#666011
    besty_split
    26 Posts

    @Snurfer wrote:

    the riding has been way more fun, responsive and confidence inspiring.

    I thought I was crazy but hearing that other people are doing this is a little comforting. I guess the part that might make me a little crazy is that I’m intentionally loosening my hardboots. I’ve been riding with the Scarpa Rush this past season and I’m mostly only using the instep strap (cranked tight up and down). The buckle on the cuff I’ve been leaving somewhat loose depending on conditions, and I’ve been leaving the buckle on the toe really loose. I’m even considering taking it off completely.

    Have many people tried this loosening idea on hardboots? I agree that it is totally counter intuitive, but at least with my freestyle-ish stance its been an intriguing way to experiment with flex. And at least I haven’t had to drill or grind into my boots yet.

    #666012
    Powder_Rider
    498 Posts

    Besty: I have been riding my boots much looser than in years past. As a Alpine Carver, I would tighten done my hardboots. Now I just ride my hard boots snug to loose depending on the conditions. Of course its easy to tight down boots for touring. I have also relax my binding stance angles, compared to carving angles. Relax angles allow me to run a snug fit with my AT Boots compared to the stiffness / tightness need for alpine carving (snowboarding).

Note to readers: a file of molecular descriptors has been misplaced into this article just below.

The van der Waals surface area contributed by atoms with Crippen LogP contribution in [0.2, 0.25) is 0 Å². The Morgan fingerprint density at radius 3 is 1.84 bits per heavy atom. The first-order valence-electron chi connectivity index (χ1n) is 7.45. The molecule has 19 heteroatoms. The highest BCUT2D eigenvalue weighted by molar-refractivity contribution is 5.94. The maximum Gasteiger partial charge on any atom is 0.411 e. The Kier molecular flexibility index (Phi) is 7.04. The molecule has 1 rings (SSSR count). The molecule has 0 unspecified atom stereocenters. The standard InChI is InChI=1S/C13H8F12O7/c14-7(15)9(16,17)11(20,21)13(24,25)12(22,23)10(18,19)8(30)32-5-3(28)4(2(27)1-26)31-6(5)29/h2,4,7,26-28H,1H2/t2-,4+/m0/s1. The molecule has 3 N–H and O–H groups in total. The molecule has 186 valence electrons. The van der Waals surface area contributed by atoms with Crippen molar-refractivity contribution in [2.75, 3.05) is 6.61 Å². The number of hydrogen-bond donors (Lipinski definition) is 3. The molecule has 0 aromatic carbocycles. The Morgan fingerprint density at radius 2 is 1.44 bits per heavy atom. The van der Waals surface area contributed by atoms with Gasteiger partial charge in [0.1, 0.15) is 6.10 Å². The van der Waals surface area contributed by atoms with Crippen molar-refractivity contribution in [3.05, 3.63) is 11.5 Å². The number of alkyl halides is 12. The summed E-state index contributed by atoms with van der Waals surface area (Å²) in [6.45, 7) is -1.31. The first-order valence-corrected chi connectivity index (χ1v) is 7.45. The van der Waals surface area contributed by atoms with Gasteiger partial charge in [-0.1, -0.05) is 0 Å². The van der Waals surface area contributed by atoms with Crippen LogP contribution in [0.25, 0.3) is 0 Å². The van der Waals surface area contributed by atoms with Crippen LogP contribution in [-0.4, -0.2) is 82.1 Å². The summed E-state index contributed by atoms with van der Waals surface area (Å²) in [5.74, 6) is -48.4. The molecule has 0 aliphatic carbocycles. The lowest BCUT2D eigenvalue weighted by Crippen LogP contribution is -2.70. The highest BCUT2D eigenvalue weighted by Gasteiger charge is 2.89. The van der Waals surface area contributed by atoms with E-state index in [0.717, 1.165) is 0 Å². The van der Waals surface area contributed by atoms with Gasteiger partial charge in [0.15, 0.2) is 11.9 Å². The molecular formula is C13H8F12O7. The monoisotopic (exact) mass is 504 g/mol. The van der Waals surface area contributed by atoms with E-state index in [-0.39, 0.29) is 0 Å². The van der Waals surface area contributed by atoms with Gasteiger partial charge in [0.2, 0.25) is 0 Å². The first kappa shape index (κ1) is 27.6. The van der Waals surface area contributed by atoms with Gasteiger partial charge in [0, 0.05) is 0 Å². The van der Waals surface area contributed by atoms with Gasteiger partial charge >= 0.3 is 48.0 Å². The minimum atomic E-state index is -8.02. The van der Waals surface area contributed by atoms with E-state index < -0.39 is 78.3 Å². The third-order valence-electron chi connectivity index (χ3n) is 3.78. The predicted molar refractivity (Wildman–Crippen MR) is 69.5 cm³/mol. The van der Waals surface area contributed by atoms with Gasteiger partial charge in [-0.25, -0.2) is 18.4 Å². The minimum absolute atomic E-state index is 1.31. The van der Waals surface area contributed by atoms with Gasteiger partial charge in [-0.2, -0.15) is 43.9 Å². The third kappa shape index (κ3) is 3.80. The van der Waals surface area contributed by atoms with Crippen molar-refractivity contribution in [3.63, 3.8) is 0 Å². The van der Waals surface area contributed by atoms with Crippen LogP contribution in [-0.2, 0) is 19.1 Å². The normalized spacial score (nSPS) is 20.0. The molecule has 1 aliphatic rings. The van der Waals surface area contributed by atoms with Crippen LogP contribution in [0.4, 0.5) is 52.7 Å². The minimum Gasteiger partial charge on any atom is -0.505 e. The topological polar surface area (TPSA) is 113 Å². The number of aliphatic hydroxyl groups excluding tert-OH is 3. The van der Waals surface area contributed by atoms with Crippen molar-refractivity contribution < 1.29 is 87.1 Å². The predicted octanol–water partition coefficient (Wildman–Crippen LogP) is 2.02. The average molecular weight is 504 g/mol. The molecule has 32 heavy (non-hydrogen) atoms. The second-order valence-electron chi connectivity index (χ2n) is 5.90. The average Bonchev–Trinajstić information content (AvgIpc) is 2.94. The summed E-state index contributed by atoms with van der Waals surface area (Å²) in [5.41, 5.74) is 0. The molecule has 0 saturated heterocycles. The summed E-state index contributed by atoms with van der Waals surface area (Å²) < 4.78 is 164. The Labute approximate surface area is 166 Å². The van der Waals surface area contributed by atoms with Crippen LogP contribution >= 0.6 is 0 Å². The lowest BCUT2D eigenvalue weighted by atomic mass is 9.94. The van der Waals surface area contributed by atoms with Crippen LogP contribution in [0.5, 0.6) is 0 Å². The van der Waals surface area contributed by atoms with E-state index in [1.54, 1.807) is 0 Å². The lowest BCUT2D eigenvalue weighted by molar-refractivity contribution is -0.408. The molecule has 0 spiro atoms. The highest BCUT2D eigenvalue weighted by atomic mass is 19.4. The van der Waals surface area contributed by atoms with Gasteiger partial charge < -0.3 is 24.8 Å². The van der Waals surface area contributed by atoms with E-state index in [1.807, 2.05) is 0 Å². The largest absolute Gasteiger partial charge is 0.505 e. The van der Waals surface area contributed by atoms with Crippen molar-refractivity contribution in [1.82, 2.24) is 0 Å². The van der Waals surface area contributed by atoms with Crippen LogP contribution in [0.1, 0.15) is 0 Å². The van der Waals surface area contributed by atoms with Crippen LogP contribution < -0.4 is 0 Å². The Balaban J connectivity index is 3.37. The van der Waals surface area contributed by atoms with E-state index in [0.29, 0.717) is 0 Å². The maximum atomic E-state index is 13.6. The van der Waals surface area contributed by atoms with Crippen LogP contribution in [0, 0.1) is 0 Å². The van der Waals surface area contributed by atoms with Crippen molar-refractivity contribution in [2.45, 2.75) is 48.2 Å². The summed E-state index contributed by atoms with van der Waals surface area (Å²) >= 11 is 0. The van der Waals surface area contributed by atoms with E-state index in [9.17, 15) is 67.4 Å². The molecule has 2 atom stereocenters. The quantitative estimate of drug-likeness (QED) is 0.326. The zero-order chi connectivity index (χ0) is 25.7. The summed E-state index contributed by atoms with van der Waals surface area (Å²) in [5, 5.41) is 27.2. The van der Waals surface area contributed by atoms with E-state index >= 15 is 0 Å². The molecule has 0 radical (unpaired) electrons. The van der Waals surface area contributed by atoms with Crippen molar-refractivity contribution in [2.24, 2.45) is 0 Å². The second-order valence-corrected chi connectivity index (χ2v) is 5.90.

In another post I wrote:

    I ride stock Scarpa F1’s and the only “mod” I have done is to add an “Eliminator Custom Tongue” shim which has solved some boot fitting issues for me and also has soften forward-lean for me. see http://www.masterfitenterprises.com/eliminator.html

    I’m assuming that you are talking about AT boots (aka hard boots). I too experience discomfort when I first got my AT boots. Even after I got the the liners thermo-molded and custom insoles. Turns out, I was over tightening my boots to accommodate my narrow foot. I know use a “Eliminator Custom Tongue” shim which takes up some of the volume in the boot. Hence I know longer over tighten my boots, in fact I ride with my boots snug to a loose fit, depending on the snow conditions (spring corn, hardpack to powder).

    see; http://www.epicski.com/t/85814/eliminator-tongue-inserts-fit-and-flex-issues
    So seek out a local master foot fitter, your feet will thank you! :thumpsup:

    #666013
    russman
    692 Posts

    I actually noticed this last season! I had an ankle ratchet brake on my front foot, and I could only get my strap as tight as I could push it down with my fingers. Instead of canning the day, I just rode with everything “loose” for the rest of the afternoon. I loosened up the boots, too.

    What I found:

    Far better circulation and my feet stopped hurting constantly

    Way more range of motion, and a greater ability to get into a “tuck” for straightlining stuff. This part was SUPER interesting to me… Usually, when I feel like hauling ass, I crank everything as tight as possible. On this day, I just said screw it, and dropped into this chundered out bowl, and pointed the whole thing without turning. It was probably a 1000 foot vertical straightline, and I was going way faster than I’m usually comfortable, but what I found was that because I was able to get my knees and ankles super low, and get my body into kind of a ball, I was able to keep it together.